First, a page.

Most lenders allow sellers to pay a buyer’s closing costs in the form of “credits.” These closing cost credits can cover both recurring and nonrecurring closing costs, and they can equal as much as 6% of the sales price.
Such credits are not, however, a “free lunch.” If someone buys a house for $400,000 and has the seller credit back 3% of the price ($12,000) for closing costs, the seller is really only netting $388,000. That buyer therefore could also pay $388,000 for the house with no seller credits, and the seller would still be equally satisfied.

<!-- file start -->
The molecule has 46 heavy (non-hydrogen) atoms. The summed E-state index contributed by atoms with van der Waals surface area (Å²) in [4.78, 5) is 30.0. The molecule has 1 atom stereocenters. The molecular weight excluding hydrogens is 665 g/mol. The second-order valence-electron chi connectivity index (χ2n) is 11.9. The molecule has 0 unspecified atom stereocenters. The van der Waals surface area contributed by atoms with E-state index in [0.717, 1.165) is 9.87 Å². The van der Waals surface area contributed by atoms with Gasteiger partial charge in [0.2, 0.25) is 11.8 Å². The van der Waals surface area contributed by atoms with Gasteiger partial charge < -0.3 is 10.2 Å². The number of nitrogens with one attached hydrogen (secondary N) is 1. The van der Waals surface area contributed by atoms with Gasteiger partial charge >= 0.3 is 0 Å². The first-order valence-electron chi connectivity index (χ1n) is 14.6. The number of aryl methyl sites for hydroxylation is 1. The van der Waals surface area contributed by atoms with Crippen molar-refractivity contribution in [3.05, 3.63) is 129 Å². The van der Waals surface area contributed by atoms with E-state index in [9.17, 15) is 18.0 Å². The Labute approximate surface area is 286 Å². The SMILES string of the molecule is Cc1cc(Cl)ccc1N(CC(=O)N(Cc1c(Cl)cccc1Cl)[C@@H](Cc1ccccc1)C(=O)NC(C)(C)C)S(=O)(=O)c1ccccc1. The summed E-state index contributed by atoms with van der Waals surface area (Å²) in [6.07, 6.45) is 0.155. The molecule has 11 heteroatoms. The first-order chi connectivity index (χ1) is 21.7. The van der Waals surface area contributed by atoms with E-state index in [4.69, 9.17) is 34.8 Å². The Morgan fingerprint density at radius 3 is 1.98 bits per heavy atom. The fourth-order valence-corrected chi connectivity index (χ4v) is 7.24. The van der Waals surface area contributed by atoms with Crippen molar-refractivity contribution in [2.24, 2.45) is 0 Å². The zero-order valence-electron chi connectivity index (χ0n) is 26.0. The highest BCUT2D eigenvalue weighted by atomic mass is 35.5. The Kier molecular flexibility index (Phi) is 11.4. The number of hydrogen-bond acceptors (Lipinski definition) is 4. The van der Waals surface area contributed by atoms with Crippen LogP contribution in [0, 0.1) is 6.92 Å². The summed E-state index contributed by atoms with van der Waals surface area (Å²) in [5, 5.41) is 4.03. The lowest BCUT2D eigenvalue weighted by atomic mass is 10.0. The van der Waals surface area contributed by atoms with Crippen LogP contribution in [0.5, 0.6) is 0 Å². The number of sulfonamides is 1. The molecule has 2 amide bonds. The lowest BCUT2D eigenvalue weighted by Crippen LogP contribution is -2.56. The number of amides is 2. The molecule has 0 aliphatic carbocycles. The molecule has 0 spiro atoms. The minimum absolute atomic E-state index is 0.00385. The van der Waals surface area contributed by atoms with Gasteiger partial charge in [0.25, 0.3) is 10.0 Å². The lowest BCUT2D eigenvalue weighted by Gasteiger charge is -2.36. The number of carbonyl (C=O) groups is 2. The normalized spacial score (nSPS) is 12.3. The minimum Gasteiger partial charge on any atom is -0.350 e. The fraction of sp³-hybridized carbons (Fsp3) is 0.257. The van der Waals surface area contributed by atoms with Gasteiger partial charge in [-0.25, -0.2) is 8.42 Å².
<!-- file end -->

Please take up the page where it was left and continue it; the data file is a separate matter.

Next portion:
The advantage of a closing cost credit is that it allows a buyer to keep more cash in his pocket. For example: if a cash-strapped FHA buyer is purchasing a $500,000 home, the closing costs will be in the $10,000 to $15,000 range. If the buyer does not have the extra cash to cover the closings costs, he can request a credit from the seller. Sometimes it is necessary to increase the offer price somewhat in order to ensure the seller is willing to extend the credit.
In competitive markets, sellers are often not willing to extend credits irrespective of price. In these situations, cash-strapped borrowers can also request lender-credits. Lenders, like JVM Lending, can also help cover closing costs, but such credits often result in slightly higher interest rates.